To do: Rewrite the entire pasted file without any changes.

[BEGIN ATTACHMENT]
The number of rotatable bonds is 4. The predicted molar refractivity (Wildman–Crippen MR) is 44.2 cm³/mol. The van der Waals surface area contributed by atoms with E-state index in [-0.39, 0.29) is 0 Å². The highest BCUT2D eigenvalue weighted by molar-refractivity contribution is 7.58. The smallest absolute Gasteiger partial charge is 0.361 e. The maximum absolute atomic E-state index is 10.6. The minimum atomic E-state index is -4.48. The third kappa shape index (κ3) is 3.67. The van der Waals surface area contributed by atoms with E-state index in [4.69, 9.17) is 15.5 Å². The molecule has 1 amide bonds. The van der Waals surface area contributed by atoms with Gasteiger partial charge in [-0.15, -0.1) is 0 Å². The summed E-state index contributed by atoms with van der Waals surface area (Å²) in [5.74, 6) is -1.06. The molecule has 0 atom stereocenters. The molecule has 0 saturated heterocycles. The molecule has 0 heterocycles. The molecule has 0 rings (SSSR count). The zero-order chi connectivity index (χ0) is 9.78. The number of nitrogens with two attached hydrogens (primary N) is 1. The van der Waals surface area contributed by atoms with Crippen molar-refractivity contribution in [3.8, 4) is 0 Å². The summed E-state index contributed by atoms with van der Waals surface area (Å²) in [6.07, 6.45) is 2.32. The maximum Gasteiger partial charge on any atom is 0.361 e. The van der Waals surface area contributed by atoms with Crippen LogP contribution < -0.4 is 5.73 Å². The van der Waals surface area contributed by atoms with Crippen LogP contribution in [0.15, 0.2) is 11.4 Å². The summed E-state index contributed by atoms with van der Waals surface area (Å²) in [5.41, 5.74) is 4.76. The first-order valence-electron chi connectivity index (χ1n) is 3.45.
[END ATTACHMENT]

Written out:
The number of rotatable bonds is 4. The predicted molar refractivity (Wildman–Crippen MR) is 44.2 cm³/mol. The van der Waals surface area contributed by atoms with E-state index in [-0.39, 0.29) is 0 Å². The highest BCUT2D eigenvalue weighted by molar-refractivity contribution is 7.58. The smallest absolute Gasteiger partial charge is 0.361 e. The maximum absolute atomic E-state index is 10.6. The minimum atomic E-state index is -4.48. The third kappa shape index (κ3) is 3.67. The van der Waals surface area contributed by atoms with E-state index in [4.69, 9.17) is 15.5 Å². The molecule has 1 amide bonds. The van der Waals surface area contributed by atoms with Gasteiger partial charge in [-0.15, -0.1) is 0 Å². The summed E-state index contributed by atoms with van der Waals surface area (Å²) in [5.74, 6) is -1.06. The molecule has 0 atom stereocenters. The molecule has 0 saturated heterocycles. The molecule has 0 heterocycles. The molecule has 0 rings (SSSR count). The zero-order chi connectivity index (χ0) is 9.78. The number of nitrogens with two attached hydrogens (primary N) is 1. The van der Waals surface area contributed by atoms with Crippen molar-refractivity contribution in [3.8, 4) is 0 Å². The summed E-state index contributed by atoms with van der Waals surface area (Å²) in [6.07, 6.45) is 2.32. The maximum Gasteiger partial charge on any atom is 0.361 e. The van der Waals surface area contributed by atoms with Crippen LogP contribution < -0.4 is 5.73 Å². The van der Waals surface area contributed by atoms with Crippen LogP contribution in [0.15, 0.2) is 11.4 Å². The summed E-state index contributed by atoms with van der Waals surface area (Å²) in [5.41, 5.74) is 4.76. The first-order valence-electron chi connectivity index (χ1n) is 3.45.